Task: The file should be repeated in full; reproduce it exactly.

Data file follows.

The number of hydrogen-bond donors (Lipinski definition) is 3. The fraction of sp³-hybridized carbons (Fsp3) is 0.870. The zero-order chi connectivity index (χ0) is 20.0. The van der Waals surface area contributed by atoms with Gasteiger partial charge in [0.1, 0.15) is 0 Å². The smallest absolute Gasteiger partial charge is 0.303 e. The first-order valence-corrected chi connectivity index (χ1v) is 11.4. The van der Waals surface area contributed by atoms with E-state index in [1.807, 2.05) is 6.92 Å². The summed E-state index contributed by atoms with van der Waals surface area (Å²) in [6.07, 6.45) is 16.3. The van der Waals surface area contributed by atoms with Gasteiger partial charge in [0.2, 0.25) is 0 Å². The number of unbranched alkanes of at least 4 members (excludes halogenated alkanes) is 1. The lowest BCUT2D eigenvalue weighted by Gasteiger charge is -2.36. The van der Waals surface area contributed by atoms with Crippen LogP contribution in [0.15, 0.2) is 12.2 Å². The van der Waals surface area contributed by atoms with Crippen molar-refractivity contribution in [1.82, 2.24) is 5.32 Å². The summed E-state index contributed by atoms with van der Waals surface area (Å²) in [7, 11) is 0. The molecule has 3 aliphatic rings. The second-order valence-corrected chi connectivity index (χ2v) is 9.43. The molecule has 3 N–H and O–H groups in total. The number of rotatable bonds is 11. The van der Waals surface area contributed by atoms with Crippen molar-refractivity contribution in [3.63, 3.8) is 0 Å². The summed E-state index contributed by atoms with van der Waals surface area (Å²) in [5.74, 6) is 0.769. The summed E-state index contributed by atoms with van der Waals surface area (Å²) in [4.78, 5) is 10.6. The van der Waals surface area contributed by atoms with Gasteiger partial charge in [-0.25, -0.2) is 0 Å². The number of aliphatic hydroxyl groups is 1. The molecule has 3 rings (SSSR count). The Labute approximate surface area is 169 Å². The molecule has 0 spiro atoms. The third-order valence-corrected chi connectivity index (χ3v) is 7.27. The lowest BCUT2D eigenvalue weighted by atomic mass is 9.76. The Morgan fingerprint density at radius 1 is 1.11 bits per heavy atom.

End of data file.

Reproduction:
The number of hydrogen-bond donors (Lipinski definition) is 3. The fraction of sp³-hybridized carbons (Fsp3) is 0.870. The zero-order chi connectivity index (χ0) is 20.0. The van der Waals surface area contributed by atoms with Gasteiger partial charge in [0.1, 0.15) is 0 Å². The smallest absolute Gasteiger partial charge is 0.303 e. The first-order valence-corrected chi connectivity index (χ1v) is 11.4. The van der Waals surface area contributed by atoms with E-state index in [1.807, 2.05) is 6.92 Å². The summed E-state index contributed by atoms with van der Waals surface area (Å²) in [6.07, 6.45) is 16.3. The van der Waals surface area contributed by atoms with Gasteiger partial charge in [0.2, 0.25) is 0 Å². The number of unbranched alkanes of at least 4 members (excludes halogenated alkanes) is 1. The lowest BCUT2D eigenvalue weighted by Gasteiger charge is -2.36. The van der Waals surface area contributed by atoms with Crippen LogP contribution in [0.15, 0.2) is 12.2 Å². The van der Waals surface area contributed by atoms with Crippen molar-refractivity contribution in [1.82, 2.24) is 5.32 Å². The summed E-state index contributed by atoms with van der Waals surface area (Å²) in [7, 11) is 0. The molecule has 3 aliphatic rings. The second-order valence-corrected chi connectivity index (χ2v) is 9.43. The molecule has 3 N–H and O–H groups in total. The number of rotatable bonds is 11. The van der Waals surface area contributed by atoms with Crippen molar-refractivity contribution in [3.63, 3.8) is 0 Å². The summed E-state index contributed by atoms with van der Waals surface area (Å²) in [5.74, 6) is 0.769. The summed E-state index contributed by atoms with van der Waals surface area (Å²) in [4.78, 5) is 10.6. The van der Waals surface area contributed by atoms with Gasteiger partial charge in [-0.25, -0.2) is 0 Å². The number of aliphatic hydroxyl groups is 1. The molecule has 3 rings (SSSR count). The Labute approximate surface area is 169 Å². The molecule has 0 spiro atoms. The third-order valence-corrected chi connectivity index (χ3v) is 7.27. The lowest BCUT2D eigenvalue weighted by atomic mass is 9.76. The Morgan fingerprint density at radius 1 is 1.11 bits per heavy atom.